a) Heritage: Sustainable development requires the ability to look forward but also to have a deep and rich understanding of the past. Heritage and memorialisation – understood not simply as material culture, but as identity, language and faith transmitted over time - can be both inclusive and peaceful as well as exclusive and threatening. In the context of developing sustainably, planning for resilience and adapting to change can involve a host of actors, cultures, moralities, literatures, languages, histories and institutions. The mobilisation and use of heritage has been fundamental to our understanding of local contexts and cultures. These competing interpretations and reconstructions need further critical analysis to unpick assumptions and illustrate the complexities of histories, societies, cultures and polities when responding to sustainable development challenges.
b) Dignity: Often sustainable development challenges can be viewed through technical lenses rather than human eyes. For many people experiencing development change, the opportunities this brings, the aspirations fostered and suffering endured, the preservation of dignity is of central importance. The weaving of dignity into our understanding of sustainable development challenges is a complex issue that requires further research, since it often involves very different conceptions of the rights of the individual and of the community. In particular, in what ways could understanding of these different conceptions of dignity within various individual, community and societal frames be meaningful, or in conflict with, the challenges that the Sustainable Development Goals agenda presents?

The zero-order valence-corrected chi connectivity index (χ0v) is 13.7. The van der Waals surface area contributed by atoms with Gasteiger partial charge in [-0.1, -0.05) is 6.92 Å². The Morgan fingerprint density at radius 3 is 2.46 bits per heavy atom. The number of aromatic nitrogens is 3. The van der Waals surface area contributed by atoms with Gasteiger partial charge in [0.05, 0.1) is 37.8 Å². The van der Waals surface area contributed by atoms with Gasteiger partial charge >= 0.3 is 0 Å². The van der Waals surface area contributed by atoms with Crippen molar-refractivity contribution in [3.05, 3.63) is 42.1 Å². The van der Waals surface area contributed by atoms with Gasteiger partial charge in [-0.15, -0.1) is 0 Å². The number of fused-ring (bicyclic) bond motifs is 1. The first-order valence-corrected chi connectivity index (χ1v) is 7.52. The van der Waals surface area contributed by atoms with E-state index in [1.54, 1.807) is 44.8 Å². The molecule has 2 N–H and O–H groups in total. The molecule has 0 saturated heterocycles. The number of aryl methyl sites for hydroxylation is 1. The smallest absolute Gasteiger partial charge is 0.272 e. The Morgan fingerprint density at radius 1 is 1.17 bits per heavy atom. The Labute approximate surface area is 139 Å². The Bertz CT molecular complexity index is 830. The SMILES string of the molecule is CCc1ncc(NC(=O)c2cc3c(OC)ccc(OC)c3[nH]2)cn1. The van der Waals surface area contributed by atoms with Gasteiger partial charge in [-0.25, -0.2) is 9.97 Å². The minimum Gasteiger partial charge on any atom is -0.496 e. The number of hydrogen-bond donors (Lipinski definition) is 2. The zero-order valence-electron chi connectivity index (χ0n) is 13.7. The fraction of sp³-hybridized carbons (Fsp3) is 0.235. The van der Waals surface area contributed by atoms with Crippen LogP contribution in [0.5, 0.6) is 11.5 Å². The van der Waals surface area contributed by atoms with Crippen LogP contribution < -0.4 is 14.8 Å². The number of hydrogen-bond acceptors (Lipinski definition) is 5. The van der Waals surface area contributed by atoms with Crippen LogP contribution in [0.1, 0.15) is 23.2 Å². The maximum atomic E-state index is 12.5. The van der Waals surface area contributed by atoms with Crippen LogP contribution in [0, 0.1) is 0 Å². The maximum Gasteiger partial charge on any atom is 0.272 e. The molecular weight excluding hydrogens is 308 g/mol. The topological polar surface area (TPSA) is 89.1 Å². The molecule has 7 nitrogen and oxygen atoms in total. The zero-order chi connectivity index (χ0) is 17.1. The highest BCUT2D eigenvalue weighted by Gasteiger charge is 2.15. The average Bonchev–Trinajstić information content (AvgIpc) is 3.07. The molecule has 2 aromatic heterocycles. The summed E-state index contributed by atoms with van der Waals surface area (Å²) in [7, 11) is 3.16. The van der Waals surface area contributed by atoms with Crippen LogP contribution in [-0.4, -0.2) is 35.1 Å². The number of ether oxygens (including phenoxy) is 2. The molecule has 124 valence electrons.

c) Violence: Violence is a near ever-present reality for much of humanity, but the narratives and experiences of violence, and the relationships between diverse aspects of violence and actions undertaken in the name of sustainable development, are poorly understood. Exploring the identities, semantic configurations, mythologies, attitudes, and histories that create the imagined space for narratives of violence/violation to take root, to flourish, and to structure experience of the moral economy in different places, will vitally improve our understanding of violence, power relations and how these intersect with the politics of suffering, offering a vital missing angle to debates on sustainable development. The less tangible, ephemeral carriers and atmospheres of violence, as well as the less visible structures of violence that may underpin them, and the ways in which they are absorbed and ritualised in everyday culture are also often missed in discussions on sustainable development. However, identifying them and analysing them is critical to understanding the life experience of many.